For example, our Diaper Rash Sprayable Cream is made with 99% ingredients of natural origin and offers a touch-free application for irritated skin during diaper changes.
Give Your Newborn Plenty Of Fluids
On average, newborns need to eat every 90 to 120 minutes. And the only thing babies can consume in their first few months of life is breast milk and/or baby formula. These liquids contain all the nutrients your bundle of joy needs to stay healthy and continue growing.
That said, make sure you’re feeding your baby often enough. This will not only keep your baby healthy and happy, but it will also ensure that they’re hydrated. A well-hydrated baby means well-hydrated skin, which can help clear up any peeling.
Keep Your Newborn Comfortable
This is one of the most important things you can do to treat your newborn’s peeling skin. If your little one seems to be uncomfortable because of their peeling skin, try to make them as comfy and happy as possible.
The tips listed here will all be helpful, but special love and attention from you can go a long way, too.
Check For An Allergy
Your little one may have a sensitivity or an allergy that shows up as dry skin on their face — much like the dry, uncomfortable skin elsewhere on their body.
As we mentioned earlier, the allergic reaction on their face could come from adult skincare products or even cosmetics that inadvertently rub off on your baby’s skin when you kiss them.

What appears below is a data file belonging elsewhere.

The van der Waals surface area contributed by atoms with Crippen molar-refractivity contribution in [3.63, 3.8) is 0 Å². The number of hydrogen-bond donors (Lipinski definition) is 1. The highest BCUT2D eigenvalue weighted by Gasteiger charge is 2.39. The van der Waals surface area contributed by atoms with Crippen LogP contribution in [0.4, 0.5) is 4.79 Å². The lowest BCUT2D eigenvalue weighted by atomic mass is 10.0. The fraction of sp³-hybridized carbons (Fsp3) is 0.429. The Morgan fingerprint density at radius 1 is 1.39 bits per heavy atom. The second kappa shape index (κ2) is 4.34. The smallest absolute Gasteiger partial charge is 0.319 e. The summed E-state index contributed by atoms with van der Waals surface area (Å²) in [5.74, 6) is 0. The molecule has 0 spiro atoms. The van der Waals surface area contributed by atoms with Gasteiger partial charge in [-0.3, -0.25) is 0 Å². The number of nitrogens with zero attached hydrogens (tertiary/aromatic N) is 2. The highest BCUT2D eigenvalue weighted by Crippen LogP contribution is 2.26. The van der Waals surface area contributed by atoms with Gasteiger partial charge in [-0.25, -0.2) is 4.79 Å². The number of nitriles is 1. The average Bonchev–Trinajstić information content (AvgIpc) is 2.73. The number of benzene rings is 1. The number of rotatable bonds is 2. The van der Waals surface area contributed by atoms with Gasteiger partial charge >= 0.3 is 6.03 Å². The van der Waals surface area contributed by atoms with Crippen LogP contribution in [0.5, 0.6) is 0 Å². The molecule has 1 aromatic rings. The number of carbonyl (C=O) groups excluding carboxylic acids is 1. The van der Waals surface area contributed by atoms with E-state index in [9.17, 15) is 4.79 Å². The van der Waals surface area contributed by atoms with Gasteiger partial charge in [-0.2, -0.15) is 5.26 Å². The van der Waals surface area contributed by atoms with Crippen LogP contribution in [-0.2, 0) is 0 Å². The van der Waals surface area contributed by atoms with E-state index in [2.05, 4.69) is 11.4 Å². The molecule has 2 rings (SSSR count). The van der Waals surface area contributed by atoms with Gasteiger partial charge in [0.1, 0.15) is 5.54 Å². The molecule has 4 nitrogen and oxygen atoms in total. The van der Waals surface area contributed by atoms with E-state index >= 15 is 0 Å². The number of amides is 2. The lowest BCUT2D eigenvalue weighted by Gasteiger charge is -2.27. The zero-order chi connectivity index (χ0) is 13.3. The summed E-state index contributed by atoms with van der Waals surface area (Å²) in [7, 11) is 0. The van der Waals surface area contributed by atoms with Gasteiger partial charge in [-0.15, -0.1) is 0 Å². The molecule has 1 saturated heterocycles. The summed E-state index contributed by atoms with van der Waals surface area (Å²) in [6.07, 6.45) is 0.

The reaction could also come from a lotion or cream you purposely apply to their face and hands. Or, the allergic reaction could come from the blankets, clothes, and stuffed animals that tend to touch your newborn’s face.
We know you want to kiss your beautiful baby all the time, but, instead of kissing them on the lips, cheeks, or forehead, try planting some smooches on their legs, arms, tummy, and shoulders until the peeling or dry skin on their face clears up.
Alternatively, you could make it a point to skip your skincare products for a while to see if that helps.
In regards to baby lotions and creams, it’s worth repeating: Be sure to use a hypoallergenic variety that is free of parabens, phthalates, silicone, and phenoxyethanol.
Our Hydra Bebe Facial Cream and Hydra Bebe Body Lotion are the perfect solutions to this problem. They leave skin silky-smooth and moisturized while being gentle enough not to irritate sensitive skin.
And, finally, check the tags on your baby’s blankets, clothes, and stuffed toys to see what they’re made of.
Switch out these items for those made from different materials, and give your little one different toys to play with for a while to see if that helps the dry skin heal.
One of the easiest ways to find out if it’s your little one’s clothes that are causing dry or peeling skin is to switch to our Stelatopia Skin Soothing Pajamas.
We designed these 100% cotton jammies with microcapsule technology that contain five natural ingredients:
- Avocado oil
- Sunflower oil distillate
- Vitamin E